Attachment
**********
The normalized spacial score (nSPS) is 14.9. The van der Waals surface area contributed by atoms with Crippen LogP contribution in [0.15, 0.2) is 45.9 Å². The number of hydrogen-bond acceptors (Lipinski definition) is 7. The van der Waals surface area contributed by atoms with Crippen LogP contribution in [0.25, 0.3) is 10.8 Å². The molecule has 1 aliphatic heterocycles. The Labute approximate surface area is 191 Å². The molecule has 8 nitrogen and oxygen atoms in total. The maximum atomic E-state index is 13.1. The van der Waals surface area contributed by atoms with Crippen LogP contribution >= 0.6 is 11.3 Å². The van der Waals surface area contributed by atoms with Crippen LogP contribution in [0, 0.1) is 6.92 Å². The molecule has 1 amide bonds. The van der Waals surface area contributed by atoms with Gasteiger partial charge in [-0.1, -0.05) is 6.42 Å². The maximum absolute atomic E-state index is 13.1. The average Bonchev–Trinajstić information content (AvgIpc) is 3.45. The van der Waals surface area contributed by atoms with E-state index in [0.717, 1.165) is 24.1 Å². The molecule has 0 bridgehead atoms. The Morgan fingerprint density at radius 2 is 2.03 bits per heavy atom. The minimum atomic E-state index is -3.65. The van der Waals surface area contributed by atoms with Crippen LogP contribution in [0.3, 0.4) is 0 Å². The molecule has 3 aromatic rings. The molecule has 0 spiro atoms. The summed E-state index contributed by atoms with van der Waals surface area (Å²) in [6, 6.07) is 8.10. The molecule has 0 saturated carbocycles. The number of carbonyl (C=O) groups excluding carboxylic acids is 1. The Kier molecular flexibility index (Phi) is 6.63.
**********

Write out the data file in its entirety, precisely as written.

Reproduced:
The normalized spacial score (nSPS) is 14.9. The van der Waals surface area contributed by atoms with Crippen LogP contribution in [0.15, 0.2) is 45.9 Å². The number of hydrogen-bond acceptors (Lipinski definition) is 7. The van der Waals surface area contributed by atoms with Crippen LogP contribution in [0.25, 0.3) is 10.8 Å². The molecule has 1 aliphatic heterocycles. The Labute approximate surface area is 191 Å². The molecule has 8 nitrogen and oxygen atoms in total. The maximum atomic E-state index is 13.1. The van der Waals surface area contributed by atoms with Crippen LogP contribution >= 0.6 is 11.3 Å². The van der Waals surface area contributed by atoms with Crippen LogP contribution in [0, 0.1) is 6.92 Å². The molecule has 1 amide bonds. The van der Waals surface area contributed by atoms with Gasteiger partial charge in [-0.1, -0.05) is 6.42 Å². The maximum absolute atomic E-state index is 13.1. The average Bonchev–Trinajstić information content (AvgIpc) is 3.45. The van der Waals surface area contributed by atoms with E-state index in [0.717, 1.165) is 24.1 Å². The molecule has 0 bridgehead atoms. The Morgan fingerprint density at radius 2 is 2.03 bits per heavy atom. The minimum atomic E-state index is -3.65. The van der Waals surface area contributed by atoms with Crippen LogP contribution in [0.3, 0.4) is 0 Å². The molecule has 3 aromatic rings. The molecule has 0 spiro atoms. The summed E-state index contributed by atoms with van der Waals surface area (Å²) in [6, 6.07) is 8.10. The molecule has 0 saturated carbocycles. The number of carbonyl (C=O) groups excluding carboxylic acids is 1. The Kier molecular flexibility index (Phi) is 6.63.